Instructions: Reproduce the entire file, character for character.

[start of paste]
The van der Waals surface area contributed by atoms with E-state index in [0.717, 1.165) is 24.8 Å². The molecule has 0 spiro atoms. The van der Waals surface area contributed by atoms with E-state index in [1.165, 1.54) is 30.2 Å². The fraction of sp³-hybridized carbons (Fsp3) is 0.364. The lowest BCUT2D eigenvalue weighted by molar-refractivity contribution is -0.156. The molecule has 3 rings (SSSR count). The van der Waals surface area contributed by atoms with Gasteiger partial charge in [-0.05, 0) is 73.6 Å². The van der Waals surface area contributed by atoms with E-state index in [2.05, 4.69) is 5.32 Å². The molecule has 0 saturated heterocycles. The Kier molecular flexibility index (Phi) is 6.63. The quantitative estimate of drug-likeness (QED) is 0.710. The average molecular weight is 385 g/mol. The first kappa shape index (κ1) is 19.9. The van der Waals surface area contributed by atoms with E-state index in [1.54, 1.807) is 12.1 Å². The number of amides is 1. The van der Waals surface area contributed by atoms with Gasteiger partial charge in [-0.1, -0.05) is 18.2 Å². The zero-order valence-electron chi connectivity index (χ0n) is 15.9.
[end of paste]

The van der Waals surface area contributed by atoms with E-state index in [0.717, 1.165) is 24.8 Å². The molecule has 0 spiro atoms. The van der Waals surface area contributed by atoms with E-state index in [1.165, 1.54) is 30.2 Å². The fraction of sp³-hybridized carbons (Fsp3) is 0.364. The lowest BCUT2D eigenvalue weighted by molar-refractivity contribution is -0.156. The molecule has 3 rings (SSSR count). The van der Waals surface area contributed by atoms with Gasteiger partial charge in [-0.05, 0) is 73.6 Å². The van der Waals surface area contributed by atoms with E-state index in [2.05, 4.69) is 5.32 Å². The molecule has 0 saturated heterocycles. The Kier molecular flexibility index (Phi) is 6.63. The quantitative estimate of drug-likeness (QED) is 0.710. The average molecular weight is 385 g/mol. The first kappa shape index (κ1) is 19.9. The van der Waals surface area contributed by atoms with E-state index in [1.54, 1.807) is 12.1 Å². The number of amides is 1. The van der Waals surface area contributed by atoms with Gasteiger partial charge in [-0.1, -0.05) is 18.2 Å². The zero-order valence-electron chi connectivity index (χ0n) is 15.9.